Taking the concept of Frankenstein’s Monster and running with it
|H. G. Wells in 1896|
This is only the second book by H. G. Wells I’ve ever read, the first being the very excellent and compelling War of the Worlds. This book is much, much shorter than War of the Worlds, indeed I finished this within a few hours. However, this is still a brilliant read and definitely one of the better examples of classical science fiction/horror out there. It’s certainly better than Crapula.
The Island of Dr Moreau relates the story of one Edward Prendick, shipwrecked in the Pacific Ocean and then picked up by a passing cargo ship. On the ship, he sees any manner of strange things, and one very rude and angry captain who insists on kicking everybody off. Prendick recovers during the time on the ship, but is stranded by the ship’s captain when it makes landfall at the cargo’s destination, a remote volcanic island inhabited by Montgomery, another passenger and a menagerie of strange animals.
Prendick is still on the mend from dehydration and malnutrition during the first period of his stay on the island, when he finally meets Dr Moreau, an aging physician who was exiled, along with Montgomery to the island due to some rather unpleasant, not to mention unnatural, experiments. You see, Dr Moreau likes to experiment on animals, forcing them to become “human”, equipping them with speech, intelligence and the ability to walk on their hind legs. In this endeavour, he combines all sorts of animals into grotesque hybrids and somehow induces humanity in them.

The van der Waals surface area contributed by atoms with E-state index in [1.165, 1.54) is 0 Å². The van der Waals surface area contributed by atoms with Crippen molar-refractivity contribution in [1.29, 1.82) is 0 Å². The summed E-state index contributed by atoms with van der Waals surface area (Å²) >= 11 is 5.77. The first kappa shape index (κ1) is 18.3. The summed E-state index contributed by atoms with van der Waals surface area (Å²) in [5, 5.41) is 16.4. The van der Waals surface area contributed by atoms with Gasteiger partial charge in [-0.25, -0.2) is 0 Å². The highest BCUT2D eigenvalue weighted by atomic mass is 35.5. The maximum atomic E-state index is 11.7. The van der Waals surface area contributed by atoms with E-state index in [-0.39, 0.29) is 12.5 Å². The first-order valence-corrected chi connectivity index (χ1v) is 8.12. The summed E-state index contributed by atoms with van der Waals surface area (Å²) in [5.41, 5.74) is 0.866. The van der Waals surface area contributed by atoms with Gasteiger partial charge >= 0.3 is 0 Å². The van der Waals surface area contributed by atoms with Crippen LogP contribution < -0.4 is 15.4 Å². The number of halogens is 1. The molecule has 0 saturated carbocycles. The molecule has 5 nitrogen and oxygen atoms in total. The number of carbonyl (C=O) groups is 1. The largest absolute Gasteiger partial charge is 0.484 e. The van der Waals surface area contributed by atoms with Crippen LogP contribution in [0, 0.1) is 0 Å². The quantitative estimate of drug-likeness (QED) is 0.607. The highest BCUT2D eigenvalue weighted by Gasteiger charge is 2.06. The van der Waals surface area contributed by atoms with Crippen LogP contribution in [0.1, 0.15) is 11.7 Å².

This is a story about hubris and exceeding your limitations, or even playing God. I have no doubt that in the 1890s, before the advent of genetics in biology, there were likely many theories about how animals were speciated. H. G. Wells’ theory about plasticity was probably just as plausible as the next! But, as the story unfolds, it really carries the message that just because you can, doesn’t mean you should.
As a short story exploring the themes of science paying no heed to boundaries and moral limitations, it is an interesting study. H. G. Wells somehow makes it interesting and succinct, without descending into unnecessary details and banal explanations. It’s a thoroughly recommended book, even though it is now more than a hundred years old, and our scientific knowledge has surpassed the level of that era. H. G. Wells is truly a master of story telling.